This article was prepared with the assistance of ABIL, the Alliance of Business Immigration Lawyers, of which Loan Huynh, Fredrikson Immigration Department Chair, is a member.
According to reports, the Biden administration announced on September 20, 2021, a major easing of pandemic travel restrictions that will allow fully vaccinated travelers to enter the United States beginning in November 2021. Under the new policy, all foreign travelers flying to the United States must present proof of vaccination before boarding a U.S.-bound airline, as well as proof of a negative COVID-19 test taken within 72 hours before flying.
There will be no quarantine requirement. The Biden administration will implement enhanced contact tracing and continue to require masks on flights. Additionally, unvaccinated Americans returning to the United States will need to provide a negative test within one day of leaving and again after arriving.
The administration said that it will task the Centers for Disease Control and Prevention (CDC) with determining which vaccines qualify under the new policy. The Associated Press reported that CDC has announced that the United States will accept any of the vaccines approved for emergency use by the World Health Organization.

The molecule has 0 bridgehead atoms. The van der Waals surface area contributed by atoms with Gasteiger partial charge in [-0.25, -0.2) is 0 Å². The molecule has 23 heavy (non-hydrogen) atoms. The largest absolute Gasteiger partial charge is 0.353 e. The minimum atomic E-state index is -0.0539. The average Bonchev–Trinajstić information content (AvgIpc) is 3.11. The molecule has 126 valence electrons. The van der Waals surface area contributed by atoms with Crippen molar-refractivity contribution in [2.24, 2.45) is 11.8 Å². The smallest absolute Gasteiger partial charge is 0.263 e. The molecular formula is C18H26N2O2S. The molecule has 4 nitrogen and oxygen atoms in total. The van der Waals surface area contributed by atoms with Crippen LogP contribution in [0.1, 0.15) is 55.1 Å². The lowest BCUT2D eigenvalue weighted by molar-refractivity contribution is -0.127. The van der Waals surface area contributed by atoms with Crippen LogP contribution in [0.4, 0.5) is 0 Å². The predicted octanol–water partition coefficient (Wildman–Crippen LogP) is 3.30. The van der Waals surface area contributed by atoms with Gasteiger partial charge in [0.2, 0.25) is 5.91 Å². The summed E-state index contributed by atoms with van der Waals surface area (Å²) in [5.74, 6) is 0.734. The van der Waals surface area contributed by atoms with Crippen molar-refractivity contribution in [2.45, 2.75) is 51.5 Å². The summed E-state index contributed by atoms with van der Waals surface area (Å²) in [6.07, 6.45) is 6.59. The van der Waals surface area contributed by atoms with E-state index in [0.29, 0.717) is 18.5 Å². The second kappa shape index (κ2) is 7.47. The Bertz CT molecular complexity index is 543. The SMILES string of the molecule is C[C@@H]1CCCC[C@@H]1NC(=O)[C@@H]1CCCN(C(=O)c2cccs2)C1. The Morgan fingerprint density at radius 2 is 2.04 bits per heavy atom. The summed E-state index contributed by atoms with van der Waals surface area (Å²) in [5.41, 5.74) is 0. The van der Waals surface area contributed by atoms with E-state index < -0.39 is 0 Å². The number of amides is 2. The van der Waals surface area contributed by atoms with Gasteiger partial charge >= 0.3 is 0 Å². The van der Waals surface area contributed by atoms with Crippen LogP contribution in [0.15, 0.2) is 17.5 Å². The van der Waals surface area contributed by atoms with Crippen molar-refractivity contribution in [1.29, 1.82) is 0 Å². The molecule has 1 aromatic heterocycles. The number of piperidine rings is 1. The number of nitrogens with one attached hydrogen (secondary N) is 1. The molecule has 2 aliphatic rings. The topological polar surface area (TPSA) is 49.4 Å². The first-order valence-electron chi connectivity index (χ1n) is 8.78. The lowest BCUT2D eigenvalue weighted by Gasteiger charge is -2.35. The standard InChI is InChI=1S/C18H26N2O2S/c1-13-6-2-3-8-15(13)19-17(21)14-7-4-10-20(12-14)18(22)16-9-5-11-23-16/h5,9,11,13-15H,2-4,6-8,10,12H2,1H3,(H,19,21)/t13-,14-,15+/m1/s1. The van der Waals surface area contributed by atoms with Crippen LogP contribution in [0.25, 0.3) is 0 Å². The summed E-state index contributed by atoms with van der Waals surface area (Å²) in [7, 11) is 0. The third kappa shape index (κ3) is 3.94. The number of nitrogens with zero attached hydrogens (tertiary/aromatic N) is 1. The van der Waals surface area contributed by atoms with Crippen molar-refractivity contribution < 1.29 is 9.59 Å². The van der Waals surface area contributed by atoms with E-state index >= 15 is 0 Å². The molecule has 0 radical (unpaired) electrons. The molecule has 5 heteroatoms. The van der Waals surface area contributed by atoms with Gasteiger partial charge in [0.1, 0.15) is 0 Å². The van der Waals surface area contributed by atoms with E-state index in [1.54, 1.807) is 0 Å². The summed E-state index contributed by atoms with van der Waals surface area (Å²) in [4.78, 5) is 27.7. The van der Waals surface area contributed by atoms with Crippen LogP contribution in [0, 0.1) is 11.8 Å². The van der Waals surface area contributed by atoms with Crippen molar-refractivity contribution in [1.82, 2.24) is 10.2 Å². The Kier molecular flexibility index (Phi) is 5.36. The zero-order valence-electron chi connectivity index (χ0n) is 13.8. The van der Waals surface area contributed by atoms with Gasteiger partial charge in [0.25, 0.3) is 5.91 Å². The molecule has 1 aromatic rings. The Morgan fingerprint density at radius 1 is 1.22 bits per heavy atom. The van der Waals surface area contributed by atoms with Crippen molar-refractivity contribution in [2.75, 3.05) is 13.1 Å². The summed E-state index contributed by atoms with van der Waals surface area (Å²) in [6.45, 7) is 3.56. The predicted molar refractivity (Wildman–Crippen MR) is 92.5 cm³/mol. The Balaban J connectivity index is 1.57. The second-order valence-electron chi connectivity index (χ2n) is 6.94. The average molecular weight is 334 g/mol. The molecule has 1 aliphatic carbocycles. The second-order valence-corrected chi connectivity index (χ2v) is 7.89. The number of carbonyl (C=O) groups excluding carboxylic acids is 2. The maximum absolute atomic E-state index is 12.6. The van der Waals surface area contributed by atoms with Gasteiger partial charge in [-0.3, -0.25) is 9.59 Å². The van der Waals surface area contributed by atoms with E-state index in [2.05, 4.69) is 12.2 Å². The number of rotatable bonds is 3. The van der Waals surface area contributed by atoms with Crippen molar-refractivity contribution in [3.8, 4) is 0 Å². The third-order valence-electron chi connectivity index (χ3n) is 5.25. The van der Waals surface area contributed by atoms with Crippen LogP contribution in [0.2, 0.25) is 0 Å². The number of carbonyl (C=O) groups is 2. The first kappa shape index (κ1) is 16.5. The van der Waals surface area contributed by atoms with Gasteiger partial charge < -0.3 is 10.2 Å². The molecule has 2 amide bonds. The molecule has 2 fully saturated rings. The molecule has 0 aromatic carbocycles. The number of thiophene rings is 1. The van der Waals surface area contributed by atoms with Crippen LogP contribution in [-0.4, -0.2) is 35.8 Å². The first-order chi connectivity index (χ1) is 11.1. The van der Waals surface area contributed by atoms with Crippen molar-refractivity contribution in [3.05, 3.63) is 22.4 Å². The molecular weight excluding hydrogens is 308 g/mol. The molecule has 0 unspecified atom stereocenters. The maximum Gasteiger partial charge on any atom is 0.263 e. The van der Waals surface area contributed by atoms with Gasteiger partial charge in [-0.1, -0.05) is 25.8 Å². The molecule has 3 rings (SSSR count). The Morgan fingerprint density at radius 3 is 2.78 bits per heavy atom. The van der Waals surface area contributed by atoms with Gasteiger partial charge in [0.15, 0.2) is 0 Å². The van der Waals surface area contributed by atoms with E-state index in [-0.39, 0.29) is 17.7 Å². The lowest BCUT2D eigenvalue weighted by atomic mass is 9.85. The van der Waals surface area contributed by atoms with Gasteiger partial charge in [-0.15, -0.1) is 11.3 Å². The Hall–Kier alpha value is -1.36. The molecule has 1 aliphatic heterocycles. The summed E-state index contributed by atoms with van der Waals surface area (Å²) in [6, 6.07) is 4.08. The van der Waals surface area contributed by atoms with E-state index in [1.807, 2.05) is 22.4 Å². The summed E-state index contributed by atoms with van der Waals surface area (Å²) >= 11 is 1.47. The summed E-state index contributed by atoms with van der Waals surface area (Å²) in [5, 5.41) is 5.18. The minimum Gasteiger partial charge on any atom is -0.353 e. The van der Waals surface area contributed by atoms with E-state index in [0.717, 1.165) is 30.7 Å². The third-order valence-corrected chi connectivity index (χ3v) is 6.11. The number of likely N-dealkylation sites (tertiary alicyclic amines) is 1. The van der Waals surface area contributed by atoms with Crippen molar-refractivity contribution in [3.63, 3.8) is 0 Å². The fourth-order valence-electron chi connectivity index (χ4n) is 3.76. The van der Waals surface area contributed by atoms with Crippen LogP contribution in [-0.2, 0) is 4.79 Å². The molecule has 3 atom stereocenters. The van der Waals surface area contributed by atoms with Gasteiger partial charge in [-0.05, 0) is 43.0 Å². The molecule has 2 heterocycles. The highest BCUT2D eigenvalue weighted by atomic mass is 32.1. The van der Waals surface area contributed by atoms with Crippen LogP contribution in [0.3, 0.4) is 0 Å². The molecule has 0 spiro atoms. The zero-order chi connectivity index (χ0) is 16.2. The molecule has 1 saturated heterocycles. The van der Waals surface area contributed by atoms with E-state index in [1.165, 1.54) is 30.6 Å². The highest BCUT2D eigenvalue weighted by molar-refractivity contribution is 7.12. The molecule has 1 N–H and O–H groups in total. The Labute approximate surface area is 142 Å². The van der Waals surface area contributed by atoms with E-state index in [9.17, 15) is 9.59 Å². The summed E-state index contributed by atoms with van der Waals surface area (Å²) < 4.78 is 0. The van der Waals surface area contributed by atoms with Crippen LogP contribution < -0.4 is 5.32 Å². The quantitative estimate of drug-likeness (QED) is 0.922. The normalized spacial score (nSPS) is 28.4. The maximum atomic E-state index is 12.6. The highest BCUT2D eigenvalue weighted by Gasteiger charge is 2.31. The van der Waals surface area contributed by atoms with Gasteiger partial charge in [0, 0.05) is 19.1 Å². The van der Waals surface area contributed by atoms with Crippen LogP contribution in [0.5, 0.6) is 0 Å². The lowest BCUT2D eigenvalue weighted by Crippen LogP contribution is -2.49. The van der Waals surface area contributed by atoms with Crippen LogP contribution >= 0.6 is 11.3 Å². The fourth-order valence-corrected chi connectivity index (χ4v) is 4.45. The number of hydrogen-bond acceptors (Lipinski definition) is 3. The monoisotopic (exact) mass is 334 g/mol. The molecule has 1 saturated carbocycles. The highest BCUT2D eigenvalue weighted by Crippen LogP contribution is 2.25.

Biden administration officials shared with the American Immigration Lawyers Association that limited exceptions will be available, such as for children, COVID-19 vaccine clinical trial participants and humanitarian exceptions for people traveling for an important reason and who lack access to vaccination in a timely manner. Individuals who are exempted from the vaccine requirement may be required to be vaccinated upon arrival.
The administration will also be making additional recommendations to stop the spread of COVID-19, including continuing the mask mandate through January 18, 2022, expanding pre-departure and post-arrival testing requirements and implementing a contact tracing order for airlines.
Administration officials also indicated that they are lifting restrictions under INA § 212(f) for the countries to which it applies now, concurrent with the early November start of the new policy.
Separately, President Biden signed an executive order adding measles to the list of quarantinable communicable diseases.